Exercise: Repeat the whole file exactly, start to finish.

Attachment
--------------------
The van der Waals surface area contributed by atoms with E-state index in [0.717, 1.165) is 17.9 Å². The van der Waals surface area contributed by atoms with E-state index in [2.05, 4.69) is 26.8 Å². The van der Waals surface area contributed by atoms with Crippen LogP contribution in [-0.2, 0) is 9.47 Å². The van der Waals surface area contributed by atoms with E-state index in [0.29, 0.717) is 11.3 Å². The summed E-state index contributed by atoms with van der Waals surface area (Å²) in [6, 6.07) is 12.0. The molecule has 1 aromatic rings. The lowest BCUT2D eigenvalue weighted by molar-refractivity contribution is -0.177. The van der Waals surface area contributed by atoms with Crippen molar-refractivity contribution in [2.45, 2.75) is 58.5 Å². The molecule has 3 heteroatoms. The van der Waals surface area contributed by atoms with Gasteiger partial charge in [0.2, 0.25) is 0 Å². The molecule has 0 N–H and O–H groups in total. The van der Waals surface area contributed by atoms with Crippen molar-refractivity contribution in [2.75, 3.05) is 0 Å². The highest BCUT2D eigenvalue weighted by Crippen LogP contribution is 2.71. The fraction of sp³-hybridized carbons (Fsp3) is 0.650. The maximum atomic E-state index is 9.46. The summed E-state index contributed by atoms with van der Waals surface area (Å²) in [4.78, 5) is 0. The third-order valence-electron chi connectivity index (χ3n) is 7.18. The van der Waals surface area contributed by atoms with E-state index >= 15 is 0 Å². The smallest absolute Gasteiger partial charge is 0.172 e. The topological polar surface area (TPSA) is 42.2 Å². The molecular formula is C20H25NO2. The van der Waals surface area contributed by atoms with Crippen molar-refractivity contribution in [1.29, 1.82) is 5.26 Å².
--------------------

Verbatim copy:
The van der Waals surface area contributed by atoms with E-state index in [0.717, 1.165) is 17.9 Å². The van der Waals surface area contributed by atoms with E-state index in [2.05, 4.69) is 26.8 Å². The van der Waals surface area contributed by atoms with Crippen LogP contribution in [-0.2, 0) is 9.47 Å². The van der Waals surface area contributed by atoms with E-state index in [0.29, 0.717) is 11.3 Å². The summed E-state index contributed by atoms with van der Waals surface area (Å²) in [6, 6.07) is 12.0. The molecule has 1 aromatic rings. The lowest BCUT2D eigenvalue weighted by molar-refractivity contribution is -0.177. The van der Waals surface area contributed by atoms with Crippen molar-refractivity contribution in [2.45, 2.75) is 58.5 Å². The molecule has 3 heteroatoms. The van der Waals surface area contributed by atoms with Gasteiger partial charge in [0.2, 0.25) is 0 Å². The molecule has 0 N–H and O–H groups in total. The van der Waals surface area contributed by atoms with Crippen molar-refractivity contribution in [2.75, 3.05) is 0 Å². The highest BCUT2D eigenvalue weighted by Crippen LogP contribution is 2.71. The fraction of sp³-hybridized carbons (Fsp3) is 0.650. The maximum atomic E-state index is 9.46. The summed E-state index contributed by atoms with van der Waals surface area (Å²) in [4.78, 5) is 0. The third-order valence-electron chi connectivity index (χ3n) is 7.18. The van der Waals surface area contributed by atoms with E-state index >= 15 is 0 Å². The smallest absolute Gasteiger partial charge is 0.172 e. The topological polar surface area (TPSA) is 42.2 Å². The molecular formula is C20H25NO2. The van der Waals surface area contributed by atoms with Crippen molar-refractivity contribution in [1.29, 1.82) is 5.26 Å².